The UK has earned a position as the first country in the G20 to enshrine a new climate reporting framework into law. Based on the framework of the Taskforce for Climate-Related Financial Disclosures (TCFD), this new regulation will expand upon an earlier regulation asking many companies to report emissions data (SECR). The new regulation goes further, requiring companies to report on their climate strategy and risk management in response to climate change’s impact on their business.
The UK’s largest listed companies begin reporting April 2022 and a roadmap to include other larger and listed companies is drafted that will progress into 2025.
What does ‘SECR’ stand for?
Streamlined Energy and Carbon Reporting (SECR) has been in effect in the UK since April 2019 and is required from large and listed UK companies and Limited Liability Companies.
The purpose of the SECR framework “is intended to encourage the implementation of energy efficiency measures, with both economic and environmental benefits, supporting companies in cutting costs, and improving productivity at the same time as reducing carbon emissions”.
It requires companies to measure and submit data for their emissions Scope(s) 1 and 2. Scope 3 is optional, but strongly encouraged (see resources, below, for details on these scopes).
What does ‘TCFD’ stand for?
The Taskforce on Climate-related Financial Disclosures (TCFD) was formed by the Financial Sustainability Board (G20) in 2017 in a bid to encourage the uptake of unified climate risk and opportunity measurement and disclosure.
They developed a reporting framework that focuses on four key areas: governance, strategy, risk management, and metrics and targets. Since then, the TCFD framework has become widely adopted around the world.
What is the difference between ‘SECR’ and ‘TCFD’?
While SECR is about reporting figures (emissions data), the TCFD framework asks companies to truly understand their emissions data and react to it.
By evaluating and understanding their company’s environmental risks and opportunities and developing a strategy around them, businesses are compelled to increase their environmental ambitions and accelerate their actions.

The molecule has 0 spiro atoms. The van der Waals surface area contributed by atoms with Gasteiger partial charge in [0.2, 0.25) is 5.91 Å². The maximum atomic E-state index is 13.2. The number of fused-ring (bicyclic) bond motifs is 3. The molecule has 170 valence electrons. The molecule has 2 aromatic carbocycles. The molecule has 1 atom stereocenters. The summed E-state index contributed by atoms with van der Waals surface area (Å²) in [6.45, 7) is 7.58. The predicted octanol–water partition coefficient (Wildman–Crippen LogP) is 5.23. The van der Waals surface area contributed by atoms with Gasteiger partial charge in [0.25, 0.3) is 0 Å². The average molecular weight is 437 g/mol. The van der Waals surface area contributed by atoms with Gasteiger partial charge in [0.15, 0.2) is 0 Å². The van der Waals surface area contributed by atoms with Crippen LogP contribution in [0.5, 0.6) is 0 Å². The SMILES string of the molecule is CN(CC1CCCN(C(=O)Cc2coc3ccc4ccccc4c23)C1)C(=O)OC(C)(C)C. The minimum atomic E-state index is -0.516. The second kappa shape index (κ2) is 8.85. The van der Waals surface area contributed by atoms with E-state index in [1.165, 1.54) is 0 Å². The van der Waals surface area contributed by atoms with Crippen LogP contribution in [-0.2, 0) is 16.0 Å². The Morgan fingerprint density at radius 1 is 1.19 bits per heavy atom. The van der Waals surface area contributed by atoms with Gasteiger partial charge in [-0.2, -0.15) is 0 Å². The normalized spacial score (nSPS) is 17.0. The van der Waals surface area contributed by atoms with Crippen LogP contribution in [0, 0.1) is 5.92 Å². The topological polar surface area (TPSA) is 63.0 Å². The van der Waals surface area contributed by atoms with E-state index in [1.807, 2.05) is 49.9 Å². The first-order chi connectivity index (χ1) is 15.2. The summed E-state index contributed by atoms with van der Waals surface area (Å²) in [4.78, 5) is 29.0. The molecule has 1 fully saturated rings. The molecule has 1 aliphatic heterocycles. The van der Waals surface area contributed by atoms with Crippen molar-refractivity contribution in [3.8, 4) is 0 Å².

How will it work?
In October 2021, the UK Government confirmed that some of the largest UK listed companies will have to provide TCFD reporting from April 2022. This makes the UK the first G20 country to enshrine the framework into law. [Source]
The UK Government has stated that “by applying a common set of requirements aligned with the TCFD recommendations, UK companies will be provided with a uniform way to assess how a changing climate may impact their business model and strategy, and ensure they are well placed to harness opportunities from the UK’s transition to net-zero”. [Source]
While some of the largest UK listed companies are reporting from 2022, the UK taskforce behind the mandate has also published a tentative roadmap which implies that by 2025 more listed companies and most UK financial institutions should be fully adopting TCFD recommendations. A summary of that roadmap is here, though it’s important to note that future consultations will determine when each of the categories will need to comply.
The UK Energy and Climate Change Minister Greg Hands said: “if the UK is to meet our ambitious net-zero commitments by 2050, we need our thriving financial system, including our largest businesses and investors, to put climate change at the heart of their activities and decision making. By mandating large businesses to disclose their climate risks and opportunities … we (the UK) are showing global leadership by making our financial system the greenest in the world”.
If you’re not a large, listed company or financial institution, why does this matter?
While smaller and non-listed companies are not subject to the same level of regulatory requirements, they can benefit from proactively following the TCFD recommendations by improving their resilience to climate-related risks, enhancing their reputation with banks and investors, and better aligning their business strategies with the transition to a low-carbon economy. Banks and investors may incorporate climate considerations into their lending and investment decisions in the future.
Falcon can be a resource on both emissions data and climate-related supply chain risks and opportunities. We will be publishing our third CDP climate disclosure this year (which is TCFD aligned) and we will be voluntarily publishing our first TCFD report later this year. Please contact us through your sales rep for more information.
Further reading and useful resources
For guidance on emissions scopes:
On the UK’s TCFD reporting: